A truly glorious story of how a lady was able to tell her own story by creating something visual and unique. Thank goodness for her sister who not only held onto this precious creations but now wants to share it with all of us.

  • Pam

    I worked for the VSA in 1988 thru 1993 and the story hits home for me. My heart smiles.

  • De Bob King

    My girlfriends loving belief in my vocation to work with individuals with intellectual disabilities and our shared blessed awareness of the grace this has brought onto our lives a and that has enriched our capacity as parents, lovers and family members to love as we were born to love

  • Geertymom

    Never, never give up on anyone!

  • MA

    Wish it is closed captioned... i am Deaf and I would like to learn more about Judith Scott

  • Laura Lane

    how long it took for the sister to go get her sister....... creative growth sounds brilliant!!!!

  • Dianne

    Everything.Her art definitely spoke to me. Learning a bit about her sad early life and then seeing the results of her objects speaking to us. They are beautiful. Her sister must miss her so very much. So blessed to have seen this.

  • Tamilyn

    this has stirred my soul in such an unexpected way i think i have found my next path in this video i would love to open a creative center to facilitate this kind of amazing humanity and be witness daily to such freedom of expression

  • Kristin Pedemonti

    how wonderful for Judith to finally have found a way to express what was in her heart and mind. thank you for reminding us of the gifts possessed & shared.

  • Tracey

    What a sad story but with a truly wonderful & inspiring ending. Her Sister is wonderful & the Creative Growth project is awesome. Thank goodness there are other avenues these days for so many people. I hope that projects like these will grow & spread across the globe. I love the Museum of Everything, fantastic place.

  • kathleen dunphy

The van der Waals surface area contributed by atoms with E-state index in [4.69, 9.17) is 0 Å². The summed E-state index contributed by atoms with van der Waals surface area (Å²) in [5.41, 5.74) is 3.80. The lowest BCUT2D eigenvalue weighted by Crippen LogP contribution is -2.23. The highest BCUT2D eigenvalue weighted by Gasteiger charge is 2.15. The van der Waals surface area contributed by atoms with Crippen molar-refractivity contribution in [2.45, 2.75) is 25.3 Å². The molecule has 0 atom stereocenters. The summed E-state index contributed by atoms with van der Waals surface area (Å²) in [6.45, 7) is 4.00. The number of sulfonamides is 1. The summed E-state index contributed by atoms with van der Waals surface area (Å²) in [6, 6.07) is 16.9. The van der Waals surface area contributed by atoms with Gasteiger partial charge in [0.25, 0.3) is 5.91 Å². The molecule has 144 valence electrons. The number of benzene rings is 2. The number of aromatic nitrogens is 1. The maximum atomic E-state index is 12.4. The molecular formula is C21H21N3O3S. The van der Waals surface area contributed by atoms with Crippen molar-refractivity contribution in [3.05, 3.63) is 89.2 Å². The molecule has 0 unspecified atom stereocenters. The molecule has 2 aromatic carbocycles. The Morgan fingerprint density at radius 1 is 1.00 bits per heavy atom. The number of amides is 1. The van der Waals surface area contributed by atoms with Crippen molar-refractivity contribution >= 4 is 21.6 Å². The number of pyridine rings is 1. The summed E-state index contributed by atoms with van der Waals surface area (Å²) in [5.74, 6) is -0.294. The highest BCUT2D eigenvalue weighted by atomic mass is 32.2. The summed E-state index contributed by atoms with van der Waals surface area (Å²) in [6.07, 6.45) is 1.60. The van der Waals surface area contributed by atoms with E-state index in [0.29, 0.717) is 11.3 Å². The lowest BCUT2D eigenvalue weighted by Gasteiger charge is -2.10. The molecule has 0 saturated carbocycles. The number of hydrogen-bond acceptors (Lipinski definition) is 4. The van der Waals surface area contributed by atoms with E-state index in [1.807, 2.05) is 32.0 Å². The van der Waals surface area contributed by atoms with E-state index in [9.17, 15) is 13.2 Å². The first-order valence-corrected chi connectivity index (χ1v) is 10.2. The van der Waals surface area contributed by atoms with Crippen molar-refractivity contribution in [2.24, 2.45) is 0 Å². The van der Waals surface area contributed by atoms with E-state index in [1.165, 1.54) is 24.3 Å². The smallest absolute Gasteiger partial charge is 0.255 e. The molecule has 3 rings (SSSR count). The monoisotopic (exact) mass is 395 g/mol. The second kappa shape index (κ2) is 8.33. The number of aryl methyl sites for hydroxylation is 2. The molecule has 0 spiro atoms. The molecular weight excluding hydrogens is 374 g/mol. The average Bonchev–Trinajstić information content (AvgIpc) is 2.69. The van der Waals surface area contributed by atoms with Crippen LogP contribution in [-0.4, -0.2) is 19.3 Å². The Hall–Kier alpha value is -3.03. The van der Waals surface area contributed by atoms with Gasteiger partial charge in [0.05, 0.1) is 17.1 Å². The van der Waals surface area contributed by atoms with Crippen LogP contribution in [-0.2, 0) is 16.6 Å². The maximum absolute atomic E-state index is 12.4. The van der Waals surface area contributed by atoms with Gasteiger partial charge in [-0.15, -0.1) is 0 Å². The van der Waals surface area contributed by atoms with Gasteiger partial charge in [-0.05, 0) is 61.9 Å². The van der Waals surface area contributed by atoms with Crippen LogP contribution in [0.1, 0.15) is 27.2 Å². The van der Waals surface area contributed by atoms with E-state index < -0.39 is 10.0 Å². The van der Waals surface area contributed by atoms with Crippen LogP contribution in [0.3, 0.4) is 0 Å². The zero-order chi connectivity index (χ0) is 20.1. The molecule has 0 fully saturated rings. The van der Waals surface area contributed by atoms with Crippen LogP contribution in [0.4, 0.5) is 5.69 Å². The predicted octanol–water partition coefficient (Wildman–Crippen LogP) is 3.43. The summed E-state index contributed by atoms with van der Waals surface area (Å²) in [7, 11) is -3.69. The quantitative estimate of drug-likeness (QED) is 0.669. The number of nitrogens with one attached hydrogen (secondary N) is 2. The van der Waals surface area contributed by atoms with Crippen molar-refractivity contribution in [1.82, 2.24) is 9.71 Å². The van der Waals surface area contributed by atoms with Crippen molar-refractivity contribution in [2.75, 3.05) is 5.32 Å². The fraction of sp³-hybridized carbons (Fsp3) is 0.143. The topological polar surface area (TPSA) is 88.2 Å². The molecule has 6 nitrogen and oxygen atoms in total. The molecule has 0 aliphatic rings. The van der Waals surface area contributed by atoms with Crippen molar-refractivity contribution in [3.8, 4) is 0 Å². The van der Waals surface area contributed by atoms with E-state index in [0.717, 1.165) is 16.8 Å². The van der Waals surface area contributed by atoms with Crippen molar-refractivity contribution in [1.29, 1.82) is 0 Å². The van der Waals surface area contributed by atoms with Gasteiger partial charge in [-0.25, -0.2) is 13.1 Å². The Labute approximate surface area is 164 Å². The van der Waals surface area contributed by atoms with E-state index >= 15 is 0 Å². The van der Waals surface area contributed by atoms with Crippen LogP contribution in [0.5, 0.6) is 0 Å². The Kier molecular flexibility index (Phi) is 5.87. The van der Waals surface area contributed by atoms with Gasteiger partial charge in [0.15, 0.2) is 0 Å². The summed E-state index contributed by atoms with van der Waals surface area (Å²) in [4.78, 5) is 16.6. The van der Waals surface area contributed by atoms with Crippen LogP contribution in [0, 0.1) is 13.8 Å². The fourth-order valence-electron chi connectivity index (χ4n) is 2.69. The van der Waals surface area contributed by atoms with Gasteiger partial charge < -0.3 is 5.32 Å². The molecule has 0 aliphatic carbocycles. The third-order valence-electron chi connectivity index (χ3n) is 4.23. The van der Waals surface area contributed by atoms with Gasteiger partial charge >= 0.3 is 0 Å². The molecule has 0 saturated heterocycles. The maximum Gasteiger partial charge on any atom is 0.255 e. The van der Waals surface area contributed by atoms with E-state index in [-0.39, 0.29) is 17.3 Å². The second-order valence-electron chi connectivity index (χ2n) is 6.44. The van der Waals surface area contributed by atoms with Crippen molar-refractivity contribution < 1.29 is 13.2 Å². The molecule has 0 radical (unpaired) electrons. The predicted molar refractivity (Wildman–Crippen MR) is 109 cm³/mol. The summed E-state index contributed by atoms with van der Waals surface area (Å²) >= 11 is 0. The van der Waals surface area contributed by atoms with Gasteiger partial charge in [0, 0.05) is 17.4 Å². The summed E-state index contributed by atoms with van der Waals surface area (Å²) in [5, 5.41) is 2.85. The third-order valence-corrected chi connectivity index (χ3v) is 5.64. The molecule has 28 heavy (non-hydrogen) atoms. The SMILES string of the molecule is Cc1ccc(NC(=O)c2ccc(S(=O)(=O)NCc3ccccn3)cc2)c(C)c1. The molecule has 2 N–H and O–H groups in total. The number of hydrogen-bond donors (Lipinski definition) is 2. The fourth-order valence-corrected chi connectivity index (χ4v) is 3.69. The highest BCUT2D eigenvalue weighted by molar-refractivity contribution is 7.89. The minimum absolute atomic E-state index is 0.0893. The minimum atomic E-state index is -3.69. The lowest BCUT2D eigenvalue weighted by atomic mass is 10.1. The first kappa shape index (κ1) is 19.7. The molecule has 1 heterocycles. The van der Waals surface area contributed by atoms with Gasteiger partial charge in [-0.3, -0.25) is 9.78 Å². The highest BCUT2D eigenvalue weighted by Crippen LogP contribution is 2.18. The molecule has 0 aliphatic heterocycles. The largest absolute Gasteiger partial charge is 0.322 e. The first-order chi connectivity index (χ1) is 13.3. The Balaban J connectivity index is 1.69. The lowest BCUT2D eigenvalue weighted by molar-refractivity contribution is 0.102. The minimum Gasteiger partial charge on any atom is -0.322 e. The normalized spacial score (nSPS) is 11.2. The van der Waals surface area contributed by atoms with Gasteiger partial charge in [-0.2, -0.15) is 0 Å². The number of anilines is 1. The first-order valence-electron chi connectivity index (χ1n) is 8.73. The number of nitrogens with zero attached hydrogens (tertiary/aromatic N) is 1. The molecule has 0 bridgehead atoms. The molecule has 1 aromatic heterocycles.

This is where art lives it is alive and you feel Judith. That is great art...

  • Jeffrey Farrar Dean

    Thank God for some sisters.

  • Haley

    Judith's strength was amazing, and her talent is timeless.

  • Rosalie Langley

    This video touches my heart and soul. We all need to remember that we are NEVER in a position to judge anyone that is different from us in any way ! Judith Scott was an amazing artist ! and yes ! i call her a TRUE ARTIST because it is obvious that she was ! Her work is unique and special.Thanks to her beautiful sister Joyce, we can all share her gifts of creative art . Thankyou Joyce for all your efforts in bringing these unique and special artistic creations to the world. For that we thank you.

  • Janie

    It's really great that Judith was taken out of the institution she was in and brought to a Creative Growth where she had the time and freedom to do something that made her happy. The fact that she didn't call herself an artist makes her creations no less beautiful.

  • Page 1

  • Find out more about the Museum of Everything and read about how the museum got started in this interview with the founder, James Brett.
  • Learn more about organizations such as Creative Growth and Creativity Explored, that provide artists with disabilities the opportunity to create, exhibit and sell their art.
  • Is there anything you feel compelled to do? Give it your full attention for a day and see what manifests.